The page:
Ten-year ban for rider Ahern
Published 22/05/2013 | 18:17
Group One-winning jockey Eddie Ahern has been disqualified for a total of 10 years following the conclusion of a British Horseracing Authority corruption hearing.
Ahern, 35, was found guilty of conspiring to commit a corrupt or fraudulent practice in relation to the laying of five horses between September 2010 and February 2011.
He was also found in breach of intentionally failing to ensure Judgethemoment was ridden on its merits at Lingfield in January 2011, and of passing information for reward.
Former West Bromwich Albion footballer Neil Clement has been disqualified from the sport for a total of 15 years. He faced charges relating to the five races Ahern rode in and also the laying of Hindu Kush, who he then owned, when that horse finished last of six at Kempton in February 2011.
The 34-year-old was found guilty of conspiring to commit a corrupt or fraudulent practice, of placing a lay bet on Hindu Kush and of a failure to provide phone records.
Ahern's solicitor Christopher Stewart-Moore said his client intends to appeal both the BHA disciplinary panel's findings and the severity of the suspension.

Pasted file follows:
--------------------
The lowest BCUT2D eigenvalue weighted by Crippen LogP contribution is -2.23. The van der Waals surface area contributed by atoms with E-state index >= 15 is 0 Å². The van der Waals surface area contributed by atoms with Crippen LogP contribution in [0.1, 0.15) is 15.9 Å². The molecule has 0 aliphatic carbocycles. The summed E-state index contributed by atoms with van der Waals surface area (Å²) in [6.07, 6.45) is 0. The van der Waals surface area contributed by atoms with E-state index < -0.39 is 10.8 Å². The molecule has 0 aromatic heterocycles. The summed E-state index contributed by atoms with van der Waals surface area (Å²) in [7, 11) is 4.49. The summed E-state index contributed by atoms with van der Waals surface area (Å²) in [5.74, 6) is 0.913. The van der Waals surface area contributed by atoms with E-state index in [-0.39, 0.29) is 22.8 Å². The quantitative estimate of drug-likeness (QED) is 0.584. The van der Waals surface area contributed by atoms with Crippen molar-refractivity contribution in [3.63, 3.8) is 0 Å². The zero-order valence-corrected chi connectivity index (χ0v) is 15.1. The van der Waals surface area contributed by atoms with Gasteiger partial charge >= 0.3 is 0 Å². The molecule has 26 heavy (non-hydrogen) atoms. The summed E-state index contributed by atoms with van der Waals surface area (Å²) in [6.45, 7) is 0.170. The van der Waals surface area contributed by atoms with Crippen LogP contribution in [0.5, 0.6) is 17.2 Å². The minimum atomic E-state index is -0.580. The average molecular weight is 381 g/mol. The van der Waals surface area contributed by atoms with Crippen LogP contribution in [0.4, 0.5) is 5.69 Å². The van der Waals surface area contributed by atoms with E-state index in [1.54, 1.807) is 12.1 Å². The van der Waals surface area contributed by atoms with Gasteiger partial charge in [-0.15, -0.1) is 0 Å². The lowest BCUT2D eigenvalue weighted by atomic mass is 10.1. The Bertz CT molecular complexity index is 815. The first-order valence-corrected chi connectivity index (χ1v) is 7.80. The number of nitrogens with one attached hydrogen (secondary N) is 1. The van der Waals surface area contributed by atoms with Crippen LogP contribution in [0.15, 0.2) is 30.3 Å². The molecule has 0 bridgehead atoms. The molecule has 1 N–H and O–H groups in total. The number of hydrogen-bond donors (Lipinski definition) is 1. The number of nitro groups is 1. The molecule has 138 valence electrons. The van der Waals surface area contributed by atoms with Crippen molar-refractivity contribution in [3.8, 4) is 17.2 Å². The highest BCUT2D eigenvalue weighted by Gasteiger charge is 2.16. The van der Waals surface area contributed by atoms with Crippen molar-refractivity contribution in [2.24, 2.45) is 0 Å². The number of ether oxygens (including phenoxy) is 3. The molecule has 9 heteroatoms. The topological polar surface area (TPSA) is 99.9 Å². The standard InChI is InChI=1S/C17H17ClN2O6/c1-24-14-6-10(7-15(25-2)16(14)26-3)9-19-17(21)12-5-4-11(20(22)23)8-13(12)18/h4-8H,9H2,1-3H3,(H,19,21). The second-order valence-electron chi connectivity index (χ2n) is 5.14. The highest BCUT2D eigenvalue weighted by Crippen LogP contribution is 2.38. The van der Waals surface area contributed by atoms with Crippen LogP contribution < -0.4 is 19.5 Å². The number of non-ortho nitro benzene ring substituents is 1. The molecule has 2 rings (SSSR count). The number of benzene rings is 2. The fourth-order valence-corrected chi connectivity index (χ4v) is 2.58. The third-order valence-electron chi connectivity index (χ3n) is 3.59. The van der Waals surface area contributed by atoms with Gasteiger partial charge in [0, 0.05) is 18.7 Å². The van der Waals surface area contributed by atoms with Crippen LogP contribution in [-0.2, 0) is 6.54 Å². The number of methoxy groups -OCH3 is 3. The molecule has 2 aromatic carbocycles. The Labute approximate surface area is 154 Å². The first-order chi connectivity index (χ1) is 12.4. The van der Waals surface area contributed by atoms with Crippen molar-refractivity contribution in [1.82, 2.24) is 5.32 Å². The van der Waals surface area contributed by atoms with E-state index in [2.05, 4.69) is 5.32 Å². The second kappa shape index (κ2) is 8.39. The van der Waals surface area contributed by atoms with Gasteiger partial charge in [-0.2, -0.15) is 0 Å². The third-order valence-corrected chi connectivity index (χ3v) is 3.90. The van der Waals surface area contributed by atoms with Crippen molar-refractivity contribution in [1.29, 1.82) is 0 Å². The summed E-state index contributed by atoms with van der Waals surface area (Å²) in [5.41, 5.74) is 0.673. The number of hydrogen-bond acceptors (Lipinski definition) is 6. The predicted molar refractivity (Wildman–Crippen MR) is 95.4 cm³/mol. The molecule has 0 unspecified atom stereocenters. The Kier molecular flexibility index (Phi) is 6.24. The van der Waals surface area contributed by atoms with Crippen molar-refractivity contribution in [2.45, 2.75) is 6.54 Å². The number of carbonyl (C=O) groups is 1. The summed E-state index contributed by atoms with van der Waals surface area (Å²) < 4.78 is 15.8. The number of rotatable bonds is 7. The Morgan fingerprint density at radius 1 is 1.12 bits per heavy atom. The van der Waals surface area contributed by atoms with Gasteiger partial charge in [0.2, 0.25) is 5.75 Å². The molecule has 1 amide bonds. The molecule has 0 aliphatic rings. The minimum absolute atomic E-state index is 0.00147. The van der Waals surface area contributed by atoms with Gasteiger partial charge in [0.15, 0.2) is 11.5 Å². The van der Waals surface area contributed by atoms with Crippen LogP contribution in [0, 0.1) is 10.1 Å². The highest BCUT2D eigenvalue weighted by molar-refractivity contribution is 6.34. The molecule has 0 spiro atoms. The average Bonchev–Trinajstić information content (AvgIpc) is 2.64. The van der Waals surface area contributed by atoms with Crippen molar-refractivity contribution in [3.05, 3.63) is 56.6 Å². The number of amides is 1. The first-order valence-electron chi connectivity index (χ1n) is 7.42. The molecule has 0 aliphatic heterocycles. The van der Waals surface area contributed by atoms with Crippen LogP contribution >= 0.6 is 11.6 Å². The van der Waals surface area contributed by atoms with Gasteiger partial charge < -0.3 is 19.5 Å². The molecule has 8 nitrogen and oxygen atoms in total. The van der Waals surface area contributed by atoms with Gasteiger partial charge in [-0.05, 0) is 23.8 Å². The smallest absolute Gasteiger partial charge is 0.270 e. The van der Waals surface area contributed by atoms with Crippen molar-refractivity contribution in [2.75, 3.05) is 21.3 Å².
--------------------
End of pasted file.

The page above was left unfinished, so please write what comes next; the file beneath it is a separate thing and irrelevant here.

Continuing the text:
Stewart-Moore said in a statement issued to Press Association Sport: "Eddie Ahern is absolutely devastated by the BHA Panel's findings. He did not breach the rules of racing as found by the panel or at all and he will be appealing both the findings as well as the very harsh penalties imposed on him."
Ahern's counsel, Jonathan Harvie QC, feels his client had been "hard done-by", saying: "I am reflecting on it that no doubt if you are counsel for somebody you have a more sympathetic view on it than the tribunal. I just happen to think he was hard done-by. You have to have got through the hearing to have framed a view about the merits.
"They took one view, and Christopher Stewart-Moore and I took a slightly different view. Justice is an imperfect thing because people decide. Some people say one thing, some people say another, and a decision is reached. History is littered with imperfect decisions.
"I'm not for a moment criticising the tribunal. They came to a decision in no doubt good faith. I happen to think that there might have been a different view. There might have been a better view. But it's not for me to impugn the judgement of the tribunal. He wants to appeal."